Blockchain technology combines several features of existing financial infrastructure. It is partly a mass repository of historical transactions, partly a decentralized clearinghouse, and partly a digital currency. It is also potentially the most significant economic development since the advent of the Internet. Much like Sears transformed retail by offering mail order products to remote areas, blockchain technology has the potential to expand financial services to people who live and work outside of major metropolitan areas. PayPal and Amazon have already entered areas that were previously the exclusive domain of traditional banks. Blockchain is the logical next step.
For instance, payments and cash management is currently a cumbersome process involving the reconciliation of transactions across multiple systems: the retailer’s point-of-sale, the customer’s bank, the retailer’s credit department, and the card processing network. Each participant in that chain must adjust its system to reflect the transaction. Each adjustment entails a potential bottleneck. Blockchain, however, offers the promise of near real-time updates to all participants. Reducing the current settlement time of 3 days to a few minutes could potentially result in significant savings since billions of dollars are processed every day.
Another area of promise is money transfers. Blockchain can significantly reduce the time and cost of settlement when transferring money. These reductions could boost the profitability of money-transfer enterprises, which have traditionally been a high-volume, low-margin business. Moreover, current blockchain models envision incorporating Know-Your-Customer and Anti-Money-Laundering constraints into the technology, thereby removing potential regulatory risks. The incorporation of regulatory compliance into blockchain technology would permit retailers such as convenience stores or gas stations to focus on their core retail operations while still being able to derive revenue from the complex and highly regulated money transmission industry.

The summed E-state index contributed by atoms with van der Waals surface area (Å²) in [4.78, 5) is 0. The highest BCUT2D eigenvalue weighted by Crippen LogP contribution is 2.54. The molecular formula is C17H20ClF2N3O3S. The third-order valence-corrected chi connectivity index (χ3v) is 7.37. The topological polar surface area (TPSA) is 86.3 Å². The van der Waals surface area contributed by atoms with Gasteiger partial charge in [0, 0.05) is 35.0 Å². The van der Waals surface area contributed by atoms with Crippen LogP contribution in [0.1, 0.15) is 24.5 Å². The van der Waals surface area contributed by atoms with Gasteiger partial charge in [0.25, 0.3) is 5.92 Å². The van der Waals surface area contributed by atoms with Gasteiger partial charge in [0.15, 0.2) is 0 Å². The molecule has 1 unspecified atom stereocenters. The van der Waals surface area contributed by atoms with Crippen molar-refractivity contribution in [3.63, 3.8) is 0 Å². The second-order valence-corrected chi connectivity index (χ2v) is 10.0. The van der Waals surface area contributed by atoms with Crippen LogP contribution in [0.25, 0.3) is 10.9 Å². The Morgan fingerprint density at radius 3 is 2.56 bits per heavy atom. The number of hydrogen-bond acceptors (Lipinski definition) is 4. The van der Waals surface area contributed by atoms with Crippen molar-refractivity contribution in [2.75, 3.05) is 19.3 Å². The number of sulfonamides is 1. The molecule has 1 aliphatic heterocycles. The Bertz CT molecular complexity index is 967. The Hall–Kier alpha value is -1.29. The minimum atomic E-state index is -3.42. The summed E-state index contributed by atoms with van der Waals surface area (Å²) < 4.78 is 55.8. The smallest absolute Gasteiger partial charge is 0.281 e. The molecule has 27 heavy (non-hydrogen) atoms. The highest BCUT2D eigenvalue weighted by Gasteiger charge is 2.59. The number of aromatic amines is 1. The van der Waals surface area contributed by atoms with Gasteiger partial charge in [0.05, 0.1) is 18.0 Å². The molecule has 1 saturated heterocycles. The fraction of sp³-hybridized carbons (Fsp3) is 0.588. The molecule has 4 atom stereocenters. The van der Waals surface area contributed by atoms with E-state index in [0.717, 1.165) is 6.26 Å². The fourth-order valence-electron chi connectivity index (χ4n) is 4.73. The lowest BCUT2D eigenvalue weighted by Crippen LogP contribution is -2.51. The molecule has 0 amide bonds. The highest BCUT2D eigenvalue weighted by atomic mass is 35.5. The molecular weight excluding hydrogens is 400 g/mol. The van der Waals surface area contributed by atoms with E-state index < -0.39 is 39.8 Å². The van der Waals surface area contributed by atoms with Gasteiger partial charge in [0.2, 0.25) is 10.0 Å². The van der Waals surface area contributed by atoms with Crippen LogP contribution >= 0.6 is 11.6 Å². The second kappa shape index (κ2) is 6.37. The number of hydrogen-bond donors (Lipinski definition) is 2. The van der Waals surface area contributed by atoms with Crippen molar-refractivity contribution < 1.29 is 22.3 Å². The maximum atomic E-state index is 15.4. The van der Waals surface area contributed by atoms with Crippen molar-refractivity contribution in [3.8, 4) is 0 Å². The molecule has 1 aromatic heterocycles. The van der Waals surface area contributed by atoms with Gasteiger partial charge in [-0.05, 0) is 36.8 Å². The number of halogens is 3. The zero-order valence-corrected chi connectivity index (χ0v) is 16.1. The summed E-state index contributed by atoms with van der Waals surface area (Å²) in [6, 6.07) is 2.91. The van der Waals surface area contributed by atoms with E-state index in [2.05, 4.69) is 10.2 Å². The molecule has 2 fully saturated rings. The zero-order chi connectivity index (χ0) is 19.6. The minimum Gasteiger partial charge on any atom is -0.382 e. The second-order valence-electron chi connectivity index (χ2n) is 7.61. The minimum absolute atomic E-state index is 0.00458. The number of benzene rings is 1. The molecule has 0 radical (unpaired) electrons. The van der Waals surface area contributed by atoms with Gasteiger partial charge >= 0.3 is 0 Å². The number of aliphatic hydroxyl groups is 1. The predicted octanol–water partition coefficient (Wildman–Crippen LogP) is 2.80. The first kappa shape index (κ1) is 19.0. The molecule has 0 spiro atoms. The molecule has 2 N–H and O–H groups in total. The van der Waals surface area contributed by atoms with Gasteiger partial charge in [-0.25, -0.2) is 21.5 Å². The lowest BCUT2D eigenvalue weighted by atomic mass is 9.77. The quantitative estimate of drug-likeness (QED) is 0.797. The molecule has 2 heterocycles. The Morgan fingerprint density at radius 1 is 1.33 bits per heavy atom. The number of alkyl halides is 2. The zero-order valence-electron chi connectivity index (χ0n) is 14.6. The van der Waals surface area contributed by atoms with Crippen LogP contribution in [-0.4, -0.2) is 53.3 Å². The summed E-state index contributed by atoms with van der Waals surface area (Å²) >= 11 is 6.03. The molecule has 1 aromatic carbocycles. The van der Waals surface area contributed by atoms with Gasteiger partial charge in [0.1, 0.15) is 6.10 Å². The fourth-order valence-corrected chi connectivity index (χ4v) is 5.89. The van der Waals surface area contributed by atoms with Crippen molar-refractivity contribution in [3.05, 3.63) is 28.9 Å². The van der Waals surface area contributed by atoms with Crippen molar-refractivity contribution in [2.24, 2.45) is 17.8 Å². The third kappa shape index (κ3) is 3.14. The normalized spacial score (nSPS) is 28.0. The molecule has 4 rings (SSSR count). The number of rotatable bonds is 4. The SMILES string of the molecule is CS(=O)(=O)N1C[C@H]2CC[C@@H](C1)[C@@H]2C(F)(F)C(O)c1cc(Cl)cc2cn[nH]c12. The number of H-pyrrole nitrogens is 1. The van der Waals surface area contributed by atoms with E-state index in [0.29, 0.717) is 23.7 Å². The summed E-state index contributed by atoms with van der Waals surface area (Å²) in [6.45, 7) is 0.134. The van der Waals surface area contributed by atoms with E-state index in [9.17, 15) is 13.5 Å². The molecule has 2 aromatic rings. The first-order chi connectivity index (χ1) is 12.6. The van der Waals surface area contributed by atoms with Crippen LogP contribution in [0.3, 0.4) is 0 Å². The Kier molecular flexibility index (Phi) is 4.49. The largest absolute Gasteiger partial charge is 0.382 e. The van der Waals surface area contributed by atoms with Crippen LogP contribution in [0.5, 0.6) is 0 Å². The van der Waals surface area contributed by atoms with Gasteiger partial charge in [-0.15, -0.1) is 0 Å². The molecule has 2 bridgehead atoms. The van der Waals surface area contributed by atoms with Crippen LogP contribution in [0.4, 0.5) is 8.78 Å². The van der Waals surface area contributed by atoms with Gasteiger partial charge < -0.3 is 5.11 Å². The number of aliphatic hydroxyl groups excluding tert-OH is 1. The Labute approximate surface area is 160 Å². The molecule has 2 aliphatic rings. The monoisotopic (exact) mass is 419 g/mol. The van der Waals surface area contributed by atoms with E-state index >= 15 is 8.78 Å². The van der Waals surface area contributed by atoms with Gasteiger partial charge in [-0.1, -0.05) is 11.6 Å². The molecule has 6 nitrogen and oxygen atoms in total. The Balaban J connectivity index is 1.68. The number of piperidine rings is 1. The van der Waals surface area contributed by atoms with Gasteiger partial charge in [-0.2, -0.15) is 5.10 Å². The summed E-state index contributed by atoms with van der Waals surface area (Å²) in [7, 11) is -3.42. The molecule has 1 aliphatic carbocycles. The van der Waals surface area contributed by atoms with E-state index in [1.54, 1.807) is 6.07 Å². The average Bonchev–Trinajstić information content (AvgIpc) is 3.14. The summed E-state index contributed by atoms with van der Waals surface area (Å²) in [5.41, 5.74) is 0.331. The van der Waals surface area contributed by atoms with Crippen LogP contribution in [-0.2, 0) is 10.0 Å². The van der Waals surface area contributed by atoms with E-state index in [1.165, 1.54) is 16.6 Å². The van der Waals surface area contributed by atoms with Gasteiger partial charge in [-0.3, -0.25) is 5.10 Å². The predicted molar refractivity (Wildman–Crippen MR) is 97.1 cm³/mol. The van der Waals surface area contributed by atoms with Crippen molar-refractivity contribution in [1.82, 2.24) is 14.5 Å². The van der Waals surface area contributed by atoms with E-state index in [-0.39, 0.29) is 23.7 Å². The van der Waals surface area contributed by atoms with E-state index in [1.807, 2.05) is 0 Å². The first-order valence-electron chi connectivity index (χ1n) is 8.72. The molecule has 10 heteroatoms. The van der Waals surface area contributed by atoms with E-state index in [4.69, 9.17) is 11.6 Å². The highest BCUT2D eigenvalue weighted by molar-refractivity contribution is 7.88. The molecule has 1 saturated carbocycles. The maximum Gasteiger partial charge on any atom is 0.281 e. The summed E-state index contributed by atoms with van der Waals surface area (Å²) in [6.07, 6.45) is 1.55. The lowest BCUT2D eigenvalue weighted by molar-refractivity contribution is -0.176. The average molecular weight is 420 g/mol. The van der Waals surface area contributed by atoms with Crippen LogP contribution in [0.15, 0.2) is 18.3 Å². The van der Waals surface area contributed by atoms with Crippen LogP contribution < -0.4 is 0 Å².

Moreover, if the Trump Administration follows through on its public commitments and initiates stringent scrutiny of money transmission through traditional service providers such as Western Union, analysts expect immigrants to switch to blockchain as an alternative means of transmission. In particular, a freeze on remittances to Mexico would trigger an immediate bitcoin boom.
Regulators have yet to articulate a coherent guiding principle in blockchain management. On December 5, 2016, the Federal Reserve issued a paper on blockchain issues. Federal Reserve governor Lael Brainard had previously stated that the Fed was “playing close attention” to blockchain developments. Chair Janet Yellen had also told Congress that blockchain technology had “significant implications for the payments system”. But beyond bland reassurances that the Fed strives to foster innovation, its recent paper gave no indication as to how federal regulators would regulate the industry.
However, the paper did identify legal issues pertaining to specific parts of financial blockchains. Regulations governing settlements, central counterparties, and securities depositories will have to be revised to meet the new reality if existing intermediaries are supplanted by a distributed blockchain system.